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    ABSTRACT: The innate immune system is involved in the pathophysiology of systemic autoinflammatory diseases (SAIDs), an enlarging group of disorders caused by dysregulated production of proinflammatory cytokines, such as interleukin-1β and tumor necrosis factor-α, in which autoreactive T-lymphocytes and autoantibodies are indeed absent. A widely deranged innate immunity leads to overactivity of proinflammatory cytokines and subsequent multisite inflammatory symptoms depicting various conditions, such as hereditary periodic fevers, granulomatous disorders, and pyogenic diseases, collectively described in this review. Further research should enhance our understanding of the genetics behind SAIDs, unearth triggers of inflammatory attacks, and result in improvement for their diagnosis and treatment.
    Mediators of Inflammation 07/2014; 2014:948154. DOI:10.1155/2014/948154 · 3.24 Impact Factor
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    • "IL-1RA competitively binds to IL-1RI with IL-1 and thus decoys the inflammatory effects of IL-1. Deletion of IL-1RA leaves IL-1β unopposed and thus causes fetal inflammation systemically [154]. Under conditions with lung injury, IL-1 releases and triggers inflammation and IL-1RA releases to encounter this process. "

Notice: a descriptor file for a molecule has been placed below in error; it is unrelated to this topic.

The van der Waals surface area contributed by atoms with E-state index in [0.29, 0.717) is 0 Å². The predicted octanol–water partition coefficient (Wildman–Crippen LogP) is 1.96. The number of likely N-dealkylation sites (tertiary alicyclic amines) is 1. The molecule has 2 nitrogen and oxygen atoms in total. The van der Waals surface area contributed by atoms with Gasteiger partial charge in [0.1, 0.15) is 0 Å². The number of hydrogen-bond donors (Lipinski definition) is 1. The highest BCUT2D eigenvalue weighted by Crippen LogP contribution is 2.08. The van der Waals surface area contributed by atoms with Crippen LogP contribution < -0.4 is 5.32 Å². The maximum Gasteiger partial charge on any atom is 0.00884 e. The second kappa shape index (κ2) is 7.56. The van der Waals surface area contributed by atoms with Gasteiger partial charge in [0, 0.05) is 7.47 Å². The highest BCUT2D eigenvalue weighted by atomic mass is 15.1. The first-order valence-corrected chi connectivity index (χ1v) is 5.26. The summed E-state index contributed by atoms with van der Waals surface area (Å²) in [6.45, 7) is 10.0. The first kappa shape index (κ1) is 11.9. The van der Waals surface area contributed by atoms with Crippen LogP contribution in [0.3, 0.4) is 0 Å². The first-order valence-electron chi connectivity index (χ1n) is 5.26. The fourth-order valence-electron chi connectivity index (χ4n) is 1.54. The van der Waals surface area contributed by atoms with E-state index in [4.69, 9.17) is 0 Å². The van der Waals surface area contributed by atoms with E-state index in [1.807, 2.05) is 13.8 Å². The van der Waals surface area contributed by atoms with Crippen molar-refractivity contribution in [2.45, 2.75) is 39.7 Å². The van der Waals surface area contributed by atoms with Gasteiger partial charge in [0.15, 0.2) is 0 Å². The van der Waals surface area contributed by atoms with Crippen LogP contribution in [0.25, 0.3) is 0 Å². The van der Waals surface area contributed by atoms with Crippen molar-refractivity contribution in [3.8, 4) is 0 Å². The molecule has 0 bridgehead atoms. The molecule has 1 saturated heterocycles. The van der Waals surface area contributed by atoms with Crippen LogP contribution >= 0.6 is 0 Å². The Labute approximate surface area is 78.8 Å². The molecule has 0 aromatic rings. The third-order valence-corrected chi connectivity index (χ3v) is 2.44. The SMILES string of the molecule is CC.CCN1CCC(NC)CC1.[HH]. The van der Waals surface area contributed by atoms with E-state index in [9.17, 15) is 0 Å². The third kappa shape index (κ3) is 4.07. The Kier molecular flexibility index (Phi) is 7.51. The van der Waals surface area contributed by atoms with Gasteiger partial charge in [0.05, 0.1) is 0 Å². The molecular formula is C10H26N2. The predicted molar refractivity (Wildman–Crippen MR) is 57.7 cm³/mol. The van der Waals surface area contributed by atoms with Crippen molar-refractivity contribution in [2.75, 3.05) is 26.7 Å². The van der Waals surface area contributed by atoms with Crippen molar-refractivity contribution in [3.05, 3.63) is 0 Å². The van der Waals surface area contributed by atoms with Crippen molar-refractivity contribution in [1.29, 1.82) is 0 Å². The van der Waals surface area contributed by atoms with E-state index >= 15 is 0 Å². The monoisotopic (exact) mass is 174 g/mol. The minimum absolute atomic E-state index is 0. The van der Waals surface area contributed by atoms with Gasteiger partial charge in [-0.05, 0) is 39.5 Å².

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    ABSTRACT: Obesity becomes pandemic, predisposing these individuals to great risk for lung injury. In this review, we focused on the anti-inflammatories and addressed the following aspects: adipocytokines and obesity, inflammation and other mechanisms, adipocytokines and lung injury in obesity bridged by inflammation, and potential therapeutic targets. To sum up, the majority of evidence supported that adiponectin, omentin, and secreted frizzled-related protein 5 (SFRP5) were reduced significantly in obesity, which is associated with increased inflammation, indicated by increase of TNF α and IL-6, through activation of toll-like receptor (TLR4) and nuclear factor light chain κ B (NF- κ B) signaling pathways. Administration of these adipocytokines promotes weight loss and reduces inflammation. Zinc- α 2-glycoprotein (ZAG), vaspin, IL-10, interleukin-1 receptor antagonist (IL-1RA), transforming growth factor β (TGF- β 1), and growth differentiation factor 15 (GDF15) are also regarded as anti-inflammatories. There were controversial reports. Furthermore, there is a huge lack of studies for obesity related lung injury. The effects of adiponectin on lung transplantation, asthma, chronic obstructive pulmonary diseases (COPD), and pneumonia were anti-inflammatory and protective in lung injury. Administration of IL-10 agonist reduces mortality of acute lung injury in rabbits with acute necrotizing pancreatitis, possibly through inhibiting proinflammation and strengthening host immunity. Very limited information is available for other adipocytokines.
    Mediators of Inflammation 05/2014; 2014(1):978463. DOI:10.1155/2014/978463 · 3.24 Impact Factor